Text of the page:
Week of 2/2/2024
You Did It Too – Dylan Marlowe Written By Creed Miller
With his first release since “Boys Back Home,” Dylan Marlowe gets in his feels on “You Did It Too.” The track comes in response to what Dylan viewed as a harsh review of his previous single. Instrumentally, this song is actually quite good. Produced by Joe Fox, the acoustic stylings give the song a down-tempo, neo-traditional country sound. The subtle production sets a good tone and isn’t as overbearing as its predecessor. However, vocally and lyrically, this single is far from perfect. Written by Marlowe, Fox, and Dallas Davidson, the lyrics rattle off a slew of common experiences of a small-town kid; the way Marlowe tells it, if you’re not from one, then you just can’t understand it. The problem is, riding in a truck or kissing a girl on a front porch just aren’t regionally exclusive experiences; these are things that people have done all over the country, defeating the major purpose of the song. Marlowe’s vocals are another low point. His petulant tone sounds especially whiny in the chorus and overwhelms the production, which is one of the song’s best traits. While there are some positives, Dylan Marlowe was better off leaving this single in his notes app.
Wallflower – Silverada (formerly Mike and the Moonpies) – Written By Adam Delahoussaye
With 17 years of recording and performing under their belt, it was hard to imagine that Silverada (formerly Mike and the Moonpies) would ever veer from the trail of neo-barroom blues tunes that they’ve been pioneering for almost two decades. The first single under their new moniker proves that while it might be easy to change a name, a band’s musical attitude is much more static. “Wallflower” feels like engines revving in anticipation of a race. The skeletal structure of fine-tuned classic country production and po-dunk, honky-tonk wit in Michael Harmeier’s prose is still there, though the trappings around “Wallflower” are a little dirtier and more edgy than any of their previous releases. New name, no problem.
Heartbreaker – Warren Zeiders Written By Creed Miller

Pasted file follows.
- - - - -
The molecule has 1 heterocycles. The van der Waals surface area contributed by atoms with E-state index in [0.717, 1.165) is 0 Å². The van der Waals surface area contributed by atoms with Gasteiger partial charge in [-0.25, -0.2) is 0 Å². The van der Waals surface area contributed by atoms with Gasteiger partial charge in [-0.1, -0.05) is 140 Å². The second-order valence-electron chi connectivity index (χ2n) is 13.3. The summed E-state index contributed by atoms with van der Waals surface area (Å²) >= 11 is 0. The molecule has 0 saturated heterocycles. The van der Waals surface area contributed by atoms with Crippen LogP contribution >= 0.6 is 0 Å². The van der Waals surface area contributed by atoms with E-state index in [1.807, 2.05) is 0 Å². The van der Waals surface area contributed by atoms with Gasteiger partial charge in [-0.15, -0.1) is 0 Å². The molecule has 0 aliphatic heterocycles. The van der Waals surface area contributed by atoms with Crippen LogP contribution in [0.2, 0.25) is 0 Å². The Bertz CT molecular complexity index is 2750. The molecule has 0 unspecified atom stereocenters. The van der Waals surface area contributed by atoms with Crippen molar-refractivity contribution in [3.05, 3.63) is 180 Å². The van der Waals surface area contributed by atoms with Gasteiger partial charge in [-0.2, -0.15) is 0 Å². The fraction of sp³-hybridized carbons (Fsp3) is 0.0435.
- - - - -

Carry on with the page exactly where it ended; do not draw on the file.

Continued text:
Warren Zeiders kicked off his 2024 with the country-rock heavyweight “Heartbreaker.” While “Pretty Little Poison” is still climbing the charts, this single seems like he’s finally establishing his voice and moving away from being a kitschy TikTok artist. His voice is strong and it exemplifies his growth as an artist. However, the track does feel a little noisy and over-produced in the chorus; his voice is overshadowed by the band disrupting the song’s otherwise impressive flow. Nevertheless, the song’s punchy fury absolutely lifts this track. Zeiders reflects on the limits of his affection as a “heartbreaker,” and while it’s a good single, it doesn’t have enough charm to make it great. Warren Zeiders is on the right track though, “Heartbreaker” will only help him build momentum.
Straight Line – Keith Urban Written By Max Buondonno
Kicking off the rollout for his 11th studio album, Keith Urban has returned with a brand new single. While the title and cover art could trick you into thinking this will be a deeper track than what Urban has been releasing lately, all of that hope comes to a screeching halt the second you press the play button. Led by a track that sounds much louder than it should, “Straight Line” considers a man’s desire to escape the constant run-around of everyday life with the girl of his dreams. It’s a fine concept that Keith has covered before, but with production that’s more cheerily annoying than fun, and lyrics that don’t always paint a clear picture, the track feels more like a throwaway than a lead single.
Just To Say We Did – Kenny Chesney Written By Max Buondonno